Features March 2012 Issue

Avoid Plugging with Proper Vent Installation

sewage-handling system
Photos by Drew Frye

The above illustration is one example of a proper onboard sewage-handling system. This one is suited for boats cruising areas where pumpouts are readily available. Instead of a Y-valve and anti-siphon loop, multiple check valves prevent back-siphoning. Most contemporary manual-flush systems incorporate a Y-valve that diverts waste to the holding tank or overboard. For more installation options, check out the online version of this article.

The effectiveness of activated carbon used in holding tank vents (PS recently tested three brands) comes both from surface activity (a result of activation by partial combustion of coal or woody products) and the vast pore structure formed during this partial combustion. Anything that clogs the pores will dramatically reduce carbon life, potentially ruining it within minutes.

Even fresh water can dramatically reduce the pores’ effectiveness, though this loss in capacity is temporary and is recovered with drying. But here’s the catch: The filter will not dry unless it is removed from the boat and flushed with dry air for many hours.

Salt water is worse, leaving a residue in the pores that is fatal to carbon efficiency. Thus, it is vitally important that the vent filter is installed so that seawater cannot splash into it, even when heeled, and that sewage splash and overflow are directed away.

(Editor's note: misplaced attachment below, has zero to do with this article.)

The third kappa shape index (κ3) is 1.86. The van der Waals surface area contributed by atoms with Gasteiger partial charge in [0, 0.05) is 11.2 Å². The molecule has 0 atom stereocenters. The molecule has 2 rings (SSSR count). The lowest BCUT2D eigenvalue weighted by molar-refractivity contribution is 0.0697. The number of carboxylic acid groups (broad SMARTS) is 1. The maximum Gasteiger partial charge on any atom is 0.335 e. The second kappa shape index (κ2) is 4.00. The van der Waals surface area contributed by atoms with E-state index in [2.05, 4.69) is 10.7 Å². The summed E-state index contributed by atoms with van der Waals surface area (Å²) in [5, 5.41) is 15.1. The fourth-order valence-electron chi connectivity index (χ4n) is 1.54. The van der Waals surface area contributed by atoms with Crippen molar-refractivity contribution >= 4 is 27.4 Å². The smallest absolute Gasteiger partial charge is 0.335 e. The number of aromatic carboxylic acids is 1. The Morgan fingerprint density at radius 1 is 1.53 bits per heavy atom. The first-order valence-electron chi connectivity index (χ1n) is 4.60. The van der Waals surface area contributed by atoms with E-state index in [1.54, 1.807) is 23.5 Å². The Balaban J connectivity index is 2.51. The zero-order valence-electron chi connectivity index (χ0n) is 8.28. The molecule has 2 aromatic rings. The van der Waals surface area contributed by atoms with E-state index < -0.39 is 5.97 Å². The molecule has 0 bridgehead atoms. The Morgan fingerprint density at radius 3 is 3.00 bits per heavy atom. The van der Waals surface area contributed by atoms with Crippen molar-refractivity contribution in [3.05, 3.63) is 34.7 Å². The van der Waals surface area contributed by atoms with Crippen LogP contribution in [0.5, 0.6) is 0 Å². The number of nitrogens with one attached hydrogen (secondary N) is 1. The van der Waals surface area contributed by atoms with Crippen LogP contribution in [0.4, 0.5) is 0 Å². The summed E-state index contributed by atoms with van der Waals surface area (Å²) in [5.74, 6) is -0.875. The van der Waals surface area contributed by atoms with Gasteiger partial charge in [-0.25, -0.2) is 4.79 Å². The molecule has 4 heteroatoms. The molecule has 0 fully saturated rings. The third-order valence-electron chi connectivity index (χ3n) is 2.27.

Be sure to place the vent filter high or provide a high loop between the through-hull and the vent filter to avoid accidental dousing.

Clogs Are Bad News

Clogging a tank vent with sewage—with or without a vent filter—is a serious matter.

The carbon will become plugged and the vacuum formed during pumpout can collapse the tank. Pressure formed while pumping the head can rupture the tank (very rare) or cause eruption of sewage (more common) when the pumpout cap is removed. Ugh.

This also can be avoided with proper installation.

Mount Vent High

Vent filter makers Dometic/SeaLand and Big Orange accept mounting the filters directly on the holding tank, though all manufacturers recommend mounting them as high as possible. Some owners will rely on tank gauges or diligent pumpouts to prevent overflows, but we don’t think this is enough. A more fail-safe installation is required. Certainly, the holding tank can be pumped before it becomes too full—and this is good practice since overflowed or over-filled tanks can plug a free vent through simple buildup—but just one mistake during the life of a carbon filter will ruin the filter and place the tank at risk.

Newer tanks are often fitted with vacuum break valves, but older tanks are not. The Big Orange filter is equipped with an integral vacuum relief valve, but other filters are not. In any case, vacuum relief valves do not address over-pressure. (See “Marine Holding Tanks Go Head-to-Head” in the February 2012 issue.) The over-pressure problem is less prevalent because the volume pumped during a flush is small and pressure has more time to bleed off. That said, pumpout-station geysers are not unheard of.

Drew Frye’s PDQ
Photos by Drew Frye

The test system aboard tester Drew Frye’s PDQ uses the same type of trap commonly found under household sinks and a home-built vent filter made of PVC. Inset is the filter outlet.

DIY Pressure Control